When I first began to repair computers, I quickly discovered the value of having a working computer next to one that was broken. Even better if the machine that was working happened to be the exact same make and model as the broken one. For starters, a working computer could access the Internet so I could look at manuals and search forums for other people experiencing the same problem. However, the advantages went way beyond that.
Having “one that works,” a functioning copy of something broken, gives you the ability to swap parts between the two machines in an attempt to isolate a failing component. If you think a particular part is the culprit, you can easily test your hypothesis by taking it from the working machine and putting it in the broken one (and vice versa).
A working version is also useful as a model to copy. In our lives, we employ the principle of modeling all the time. If you meet someone who is successful at something you aspire to, you want to ask them: “What steps did you take to get where you are?” The idea being, if you took a similar path, you could recreate what they’ve done. If someone serves you a bacon-topped donut (what a friend!), you may feel compelled to inquire about the recipe, with the hopes you can pull it off in your own kitchen (a recipe is a model, too). Working machines can’t answer questions about why they’re “successful,” but you can observe them and infer things about how they function. A working model is the basis from which to take measurements, see where parts are located, watch normal operation, and copy configurations and settings. What’s different between the working one and the broken one?
Again, Just One Thing
Be sure to only change one thing at a time when you’re swapping anything between a machine that works and a machine that’s broken. Always retest for the failed condition after you make a change. If you replace two or more components simultaneously, and it suddenly works, how will you know which change actually solved the problem? That’s right, you won’t.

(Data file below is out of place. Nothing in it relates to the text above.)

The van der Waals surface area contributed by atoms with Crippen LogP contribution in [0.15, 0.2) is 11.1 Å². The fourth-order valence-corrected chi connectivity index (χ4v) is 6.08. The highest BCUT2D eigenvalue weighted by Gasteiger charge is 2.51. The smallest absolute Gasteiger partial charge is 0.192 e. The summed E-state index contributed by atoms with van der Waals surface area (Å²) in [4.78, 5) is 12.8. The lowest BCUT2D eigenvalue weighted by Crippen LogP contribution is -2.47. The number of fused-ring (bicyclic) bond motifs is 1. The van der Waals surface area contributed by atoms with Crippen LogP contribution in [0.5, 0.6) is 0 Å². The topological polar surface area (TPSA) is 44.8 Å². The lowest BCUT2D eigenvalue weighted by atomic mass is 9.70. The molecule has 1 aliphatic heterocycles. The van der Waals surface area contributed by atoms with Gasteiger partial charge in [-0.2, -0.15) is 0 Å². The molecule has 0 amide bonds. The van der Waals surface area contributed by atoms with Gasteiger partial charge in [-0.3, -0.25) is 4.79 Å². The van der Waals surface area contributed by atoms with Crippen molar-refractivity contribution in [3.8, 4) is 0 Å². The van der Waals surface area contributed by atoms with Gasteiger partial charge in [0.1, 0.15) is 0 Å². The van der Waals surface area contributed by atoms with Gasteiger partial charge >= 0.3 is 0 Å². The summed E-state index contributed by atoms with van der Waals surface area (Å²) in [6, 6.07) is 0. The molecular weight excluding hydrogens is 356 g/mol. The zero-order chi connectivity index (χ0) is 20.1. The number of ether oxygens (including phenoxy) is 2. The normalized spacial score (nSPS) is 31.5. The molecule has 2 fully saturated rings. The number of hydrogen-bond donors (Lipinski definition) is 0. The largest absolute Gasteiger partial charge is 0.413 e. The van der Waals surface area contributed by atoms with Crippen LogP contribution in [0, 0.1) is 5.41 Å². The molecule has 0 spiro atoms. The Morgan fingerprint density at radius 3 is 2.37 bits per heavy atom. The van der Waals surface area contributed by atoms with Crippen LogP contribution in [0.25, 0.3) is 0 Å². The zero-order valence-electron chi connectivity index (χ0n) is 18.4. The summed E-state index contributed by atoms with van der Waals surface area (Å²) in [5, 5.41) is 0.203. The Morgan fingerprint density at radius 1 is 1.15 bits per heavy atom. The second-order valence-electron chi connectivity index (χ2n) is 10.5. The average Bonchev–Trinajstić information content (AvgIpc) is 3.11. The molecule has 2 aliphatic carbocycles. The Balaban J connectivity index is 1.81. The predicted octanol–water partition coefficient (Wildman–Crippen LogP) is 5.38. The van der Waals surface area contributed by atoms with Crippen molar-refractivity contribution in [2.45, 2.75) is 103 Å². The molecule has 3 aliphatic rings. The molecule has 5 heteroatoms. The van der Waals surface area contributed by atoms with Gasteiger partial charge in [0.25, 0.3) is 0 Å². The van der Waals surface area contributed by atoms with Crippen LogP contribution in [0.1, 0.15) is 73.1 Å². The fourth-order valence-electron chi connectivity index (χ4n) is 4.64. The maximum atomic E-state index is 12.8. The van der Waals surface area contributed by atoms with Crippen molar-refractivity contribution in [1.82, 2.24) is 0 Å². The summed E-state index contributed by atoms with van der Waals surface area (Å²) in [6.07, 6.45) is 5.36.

Proceed cautiously with your working copy, especially if it’s your only one on hand. Make sure you reverse any changes you make to your model before proceeding to test a new theory. Tearing apart your functional clone is like messing around with your life raft while adrift at sea. Having two broken machines is much worse than one, especially if you intended to use the working one for actual work while you fixed the broken one.
Warning: Corruption Can Occur
While swapping components is a great strategy for isolating and testing suspect parts, be aware that sometimes transferring a working component to a failed system will destroy the part. For instance, if you have a dodgy power supply that has burned out a motherboard, and you swap a fresh motherboard from a working computer…well, there goes another motherboard! As noted above, try to think a few steps ahead with regards to your working replica: if accidentally destroying “the one that works” will leave you in a desperate situation, you should avoid swapping parts. Since this decision is highly contextual, you’ll have to use your best judgement about the risks and rewards of trading components.